Is This the Calm Before the Storm? Preparing for a Busy Data Week

Markets seem to have been basking in the spring sun as they wait for the approaching summer heat, so to speak. During a week that provided very little extra information on the state of the U.S. economy, the markets seem to be hanging on to what little data was released this week, which seems to have been in line with the weaker-than-expected employment report released on Friday as well as the weaker than expected ISM Services Index.

However, as we argued last week, although the nonfarm employment number last week was lower than expected at 175,000, it was a still strong number compared to the historic monthly average (~125,000). The most disappointing number last week was the ISM Services Index, which fell slightly into contraction. And since it has been the strength of the service economy that has continued to drive the U.S. economy, that was, for us, the most important data point we got last week.

This week we got consumer credit, initial jobless claims, and the preliminary University of Michigan Consumer Sentiment Index for May, which also included inflation expectations, both one-year and 5-years head. We will talk about consumer credit in the next section, but initial jobless claims came in higher than expected for the week ending on May 4 and we will continue to follow it along with other signs (e.g., ‘Hiring Plans’ in next Tuesday’s NFIB Small Business Survey) for further labor weakness—the ‘last shoe to drop’ before the Fed kickstarts a rate easing cycle.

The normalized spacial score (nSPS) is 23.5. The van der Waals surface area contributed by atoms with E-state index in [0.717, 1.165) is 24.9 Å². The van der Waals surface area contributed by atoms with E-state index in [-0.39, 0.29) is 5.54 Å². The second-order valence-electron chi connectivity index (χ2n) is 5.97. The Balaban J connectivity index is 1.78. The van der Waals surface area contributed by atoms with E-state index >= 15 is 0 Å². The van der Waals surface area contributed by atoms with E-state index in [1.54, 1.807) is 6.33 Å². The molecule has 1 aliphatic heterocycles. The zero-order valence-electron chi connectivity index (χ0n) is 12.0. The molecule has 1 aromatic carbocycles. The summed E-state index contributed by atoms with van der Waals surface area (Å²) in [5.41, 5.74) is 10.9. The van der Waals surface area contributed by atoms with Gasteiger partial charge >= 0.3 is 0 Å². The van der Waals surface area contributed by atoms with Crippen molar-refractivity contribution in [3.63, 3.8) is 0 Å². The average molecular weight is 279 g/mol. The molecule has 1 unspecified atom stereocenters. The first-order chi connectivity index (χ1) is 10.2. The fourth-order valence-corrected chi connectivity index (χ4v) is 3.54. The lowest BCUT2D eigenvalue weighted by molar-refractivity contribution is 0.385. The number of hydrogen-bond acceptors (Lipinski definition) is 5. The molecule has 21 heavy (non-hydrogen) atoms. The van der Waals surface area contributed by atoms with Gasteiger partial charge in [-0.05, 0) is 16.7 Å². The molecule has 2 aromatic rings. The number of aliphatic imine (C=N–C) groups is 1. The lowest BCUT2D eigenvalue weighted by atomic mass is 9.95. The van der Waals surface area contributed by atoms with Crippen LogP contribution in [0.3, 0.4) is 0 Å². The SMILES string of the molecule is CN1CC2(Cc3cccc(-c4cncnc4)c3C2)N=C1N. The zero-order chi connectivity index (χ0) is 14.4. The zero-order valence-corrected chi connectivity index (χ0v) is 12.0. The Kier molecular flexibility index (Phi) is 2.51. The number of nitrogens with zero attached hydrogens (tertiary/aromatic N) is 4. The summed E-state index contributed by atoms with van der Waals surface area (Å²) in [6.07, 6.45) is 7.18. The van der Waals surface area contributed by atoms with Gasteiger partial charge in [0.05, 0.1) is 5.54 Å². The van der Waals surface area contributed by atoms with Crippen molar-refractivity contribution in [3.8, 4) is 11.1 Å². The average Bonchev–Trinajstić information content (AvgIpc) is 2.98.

The preliminary Index of Consumer Sentiment for May from the University of Michigan’s Survey of Consumers came in much lower than expected, at 67.4 compared to expectations for a 76.9 print. April’s Index of Consumer Sentiment was 77.2. Both components of the Index were down in April, with the Index of Current Economic Conditions declining from 79.0 to 68.8 while the Index of Consumer Expectations came down from 76.0 in April to 66.5 in May, according to the release. The deterioration in consumer sentiment in May brings it to its lowest level since November and adds to the deterioration in the Consumer Confidence Index over the last several months. Moreover, despite the decline in energy prices, gasoline prices have remained elevated, pushing one-year ahead inflation expectations higher from 3.2% in April to a preliminary reading of 3.5% in May. While this is not good news for the Federal Reserve (Fed), five-year ahead expectations only increased slightly, and we expect June’s one-year ahead inflation expectations to be lower and the disinflation trend to continue.